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January 3, 2008
I know, the title is totally cliche but horribly, disappointingly true. According to this doc from Cryptome, the same network that the inflight entertainment kiosks run on the new Boeing 787-8s also host the Flight-safety-related control and navigation and required systems (aka Aircraft Control Domain) and the Airline business and administrative support (aka Airline Information Domain).
Because of this new passenger connectivity, the proposed data network design and integration may result in security vulnerabilities from intentional or unintentional corruption of data and systems critical to the safety and maintenance of the airplane. The existing regulations and guidance material did not anticipate this type of system architecture or electronic access to aircraft systems that provide flight critical functions. Furthermore, 14 CFR regulations and current system safety assessment policy and techniques do not address potential security vulnerabilities that could be caused by unauthorized access to aircraft data buses and servers. Therefore, special conditions are imposed to ensure that security, integrity, and availability of the aircraft systems and data networks are not compromised by certain wired or wireless electronic connections between airplane data buses and networks.
Absolutely unbelievable. In theory, someone could access the systems controlling the plane from the seats and crash them or possibly even control them. It's also possible that someone could access the Airline Information Domain on the ground and hack into the same in-flight Aircraft Control Domain. They're all on the same network!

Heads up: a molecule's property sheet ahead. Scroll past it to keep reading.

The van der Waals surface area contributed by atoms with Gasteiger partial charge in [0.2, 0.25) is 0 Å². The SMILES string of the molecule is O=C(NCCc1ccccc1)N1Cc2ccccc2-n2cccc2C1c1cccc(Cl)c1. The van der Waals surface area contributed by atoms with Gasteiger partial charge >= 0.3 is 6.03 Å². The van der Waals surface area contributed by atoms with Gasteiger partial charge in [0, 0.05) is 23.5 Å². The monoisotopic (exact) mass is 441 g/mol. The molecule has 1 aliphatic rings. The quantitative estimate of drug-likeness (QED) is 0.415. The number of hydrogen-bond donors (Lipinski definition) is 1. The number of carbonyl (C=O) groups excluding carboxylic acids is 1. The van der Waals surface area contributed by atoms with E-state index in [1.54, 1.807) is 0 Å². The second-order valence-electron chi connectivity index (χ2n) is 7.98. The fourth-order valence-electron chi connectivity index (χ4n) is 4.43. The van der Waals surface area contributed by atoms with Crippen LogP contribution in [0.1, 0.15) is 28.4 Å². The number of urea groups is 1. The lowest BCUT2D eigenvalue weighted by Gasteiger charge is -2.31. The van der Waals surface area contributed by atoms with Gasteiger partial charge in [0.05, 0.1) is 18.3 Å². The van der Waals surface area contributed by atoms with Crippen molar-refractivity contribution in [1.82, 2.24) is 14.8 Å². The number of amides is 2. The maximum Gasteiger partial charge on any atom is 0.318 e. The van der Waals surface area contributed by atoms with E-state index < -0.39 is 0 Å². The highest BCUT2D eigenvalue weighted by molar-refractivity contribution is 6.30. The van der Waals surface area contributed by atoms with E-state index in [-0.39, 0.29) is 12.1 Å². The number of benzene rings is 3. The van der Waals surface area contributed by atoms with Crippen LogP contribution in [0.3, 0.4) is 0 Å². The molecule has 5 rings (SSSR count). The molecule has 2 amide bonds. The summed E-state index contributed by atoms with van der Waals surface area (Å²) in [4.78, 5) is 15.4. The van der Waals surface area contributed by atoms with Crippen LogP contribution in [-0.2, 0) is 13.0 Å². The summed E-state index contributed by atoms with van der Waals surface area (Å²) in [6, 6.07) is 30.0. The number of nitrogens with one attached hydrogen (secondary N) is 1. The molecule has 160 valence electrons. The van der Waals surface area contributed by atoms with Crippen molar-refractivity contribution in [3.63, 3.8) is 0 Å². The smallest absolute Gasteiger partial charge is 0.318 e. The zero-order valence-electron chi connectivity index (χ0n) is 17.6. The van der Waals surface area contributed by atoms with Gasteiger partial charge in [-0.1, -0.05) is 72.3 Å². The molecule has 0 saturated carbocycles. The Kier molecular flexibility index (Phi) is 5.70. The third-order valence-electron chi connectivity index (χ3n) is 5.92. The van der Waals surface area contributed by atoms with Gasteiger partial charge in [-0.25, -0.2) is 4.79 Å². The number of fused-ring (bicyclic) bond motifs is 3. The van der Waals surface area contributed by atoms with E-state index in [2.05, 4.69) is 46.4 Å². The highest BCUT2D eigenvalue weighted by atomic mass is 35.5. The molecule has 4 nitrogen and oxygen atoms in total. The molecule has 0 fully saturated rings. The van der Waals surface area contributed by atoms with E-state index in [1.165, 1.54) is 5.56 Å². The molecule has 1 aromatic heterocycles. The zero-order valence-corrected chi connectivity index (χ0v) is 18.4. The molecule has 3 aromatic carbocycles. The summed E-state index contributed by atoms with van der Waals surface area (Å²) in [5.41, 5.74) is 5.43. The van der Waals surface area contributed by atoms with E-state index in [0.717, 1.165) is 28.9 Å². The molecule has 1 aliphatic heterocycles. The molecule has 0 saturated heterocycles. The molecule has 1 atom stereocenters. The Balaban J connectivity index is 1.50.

From what I gather, the only plan is to put in a "firewall" rather than to "air gap" or put the systems on different networks. It says the flight crew will be able to disable passenger access to the other two systems but I'm not impressed. This article from earlier in the year showing how to crash all other Inflight Entertainment Kiosks from a single one does not make me any more confident.
I am far from a person who would spread FUD but this is ridiculous. I'm guessing (hoping) that the release of this information will pressure Boeing and airlines to air gap the systems from each other. Then we can cease the speculation that such vulnerabilities could crash a plane or allow a plane to become a remotely-guided bomb.
ETA: I told my wife this story with what I can only guess was wild eyes and flailing (Paul Gross) arms her response was: "oh - so they can track what you're watching?" focusing on the clear invasion of privacy angle. I assumed that was part of the package re: inflight entertainment.
So I explained that no - it was the chance that evil hackers could break into the Aircraft Control Systems from the Inflight Entertainment! (sounding like many vendor companies and security charlatans I've interacted with). Her response again? "Eh - highly unlikely". So I sputtered a bit declaring loudly that the systems should be "air gapped" and that there have been similar critical infrastructure vulnerability scenarios declared "highly unlikely" usually shortly before someone (usually benevolent) finds a glaring hole easily exploited or some stupid idiot kid blunders into some Flood Control System or Air Traffic Control system of a small airport and unwittingly causes minor damage.
I don't really want to wait to be in the air for some security researcher to figure out if they can cause the flight controls to crash due to a buffer overflow initiated via the seat-based inflight entertainment. Please, no. Thanks.